Then we saw them bring down the dead men in blood-soaked sheets and threw them in the back of a pickup truck and drove off to the morgue. I don’t know who these men are but I’m sure they were somebody’s son, sister, brother, or maybe a father. Don’t they deserve some dignity rather than their loved ones see them thrown in the back of a pickup truck? Are we so backward we don’t even have a van to transport the dead?
Later that day the Prime Minister the Honorable Dean Barrow held a press conference and as usual we got slick words from him, evading the questions and coming up with clever answers. The PM was asked if the GSU had anything to do with these murders. You would think a yes or no would be the answer. Instead he said something to the effect that the GSU doesn’t do things like this. The head of the GSU also gave this kind of an answer. We also learned from the PM that the gangs were transported to Belmopan and met with him and he was convinced there would not be any retaliation. We also learned that after the gang members met with him, they were escorted out of the city to an undisclosed location - that’s why he was certain there would be any retaliation.
I wonder how many citizens of Belize could drive to the PM office and meet with him? Not many I’m certain. But gang members seem to have access to the PM. How can the PM of this country sit down with criminals and negotiate with them? Whose side is he on? I thought he was elected to serve the people of this country, not to sit down with criminals and give them money and safe passage. Even at his press conference he seemed to be representing the criminals rather than the people. Seems to me once you sit down with these thugs all your moral authority is lost. They might even have the upper hand as they can hold you hostage. If you don’t give them what they want they will threaten to kill innocent citizens. How does a PM get himself in such a terrible situation - this man that claims he’s the smartest and most educated person in Belize. That old statement comes to mind, when you sleep with dogs you catch their fleas.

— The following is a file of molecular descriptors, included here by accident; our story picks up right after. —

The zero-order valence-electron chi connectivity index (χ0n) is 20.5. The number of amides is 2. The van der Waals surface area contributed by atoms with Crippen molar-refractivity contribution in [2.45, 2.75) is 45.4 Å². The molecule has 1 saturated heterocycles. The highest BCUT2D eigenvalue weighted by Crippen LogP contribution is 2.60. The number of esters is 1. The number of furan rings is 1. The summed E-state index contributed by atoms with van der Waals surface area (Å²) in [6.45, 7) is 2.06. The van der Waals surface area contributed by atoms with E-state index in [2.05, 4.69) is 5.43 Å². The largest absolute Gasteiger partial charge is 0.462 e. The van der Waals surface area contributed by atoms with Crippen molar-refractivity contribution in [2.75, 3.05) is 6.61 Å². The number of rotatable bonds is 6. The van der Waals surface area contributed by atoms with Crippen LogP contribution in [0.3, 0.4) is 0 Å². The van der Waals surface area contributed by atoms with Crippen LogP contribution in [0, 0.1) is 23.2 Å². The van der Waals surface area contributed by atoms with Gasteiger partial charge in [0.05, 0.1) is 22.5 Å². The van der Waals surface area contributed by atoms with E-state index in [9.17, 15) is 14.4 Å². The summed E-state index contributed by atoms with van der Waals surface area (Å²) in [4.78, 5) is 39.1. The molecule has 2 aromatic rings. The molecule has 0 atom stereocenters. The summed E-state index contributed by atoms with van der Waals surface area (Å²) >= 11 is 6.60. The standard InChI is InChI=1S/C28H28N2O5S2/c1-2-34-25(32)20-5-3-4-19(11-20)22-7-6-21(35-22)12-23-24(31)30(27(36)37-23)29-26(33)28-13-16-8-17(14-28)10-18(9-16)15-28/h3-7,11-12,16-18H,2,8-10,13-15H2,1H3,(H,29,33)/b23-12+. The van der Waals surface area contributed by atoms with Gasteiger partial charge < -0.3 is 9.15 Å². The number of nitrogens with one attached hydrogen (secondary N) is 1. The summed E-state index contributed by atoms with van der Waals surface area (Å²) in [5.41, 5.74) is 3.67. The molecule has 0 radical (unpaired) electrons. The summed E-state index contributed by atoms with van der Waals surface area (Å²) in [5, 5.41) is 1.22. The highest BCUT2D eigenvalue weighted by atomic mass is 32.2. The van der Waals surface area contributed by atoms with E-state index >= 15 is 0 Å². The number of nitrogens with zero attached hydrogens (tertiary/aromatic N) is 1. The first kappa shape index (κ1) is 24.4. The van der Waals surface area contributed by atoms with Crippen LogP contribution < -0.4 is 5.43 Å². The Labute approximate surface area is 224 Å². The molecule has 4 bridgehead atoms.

What can we learn from this awful massacre? Invest in training our police officers so they don’t look foolish, shooting off their guns in the air trying to control the crowd; invest in a modern forensic lab instead of new SUV’s for ministers. Surround yourself with mature, educated people that will give you sound advice. Don’t negotiate with criminals. Giving gang members a weekly pay check is dumb. Even worse is when you don’t know you’re dumb and need help. Instead you think you know it all and keep making the same mistakes over and over. Now that’s dumb.
Rayford Young is a Belizean-American, who currently lives in Michigan, U.S.A. Send comments to firstname.lastname@example.org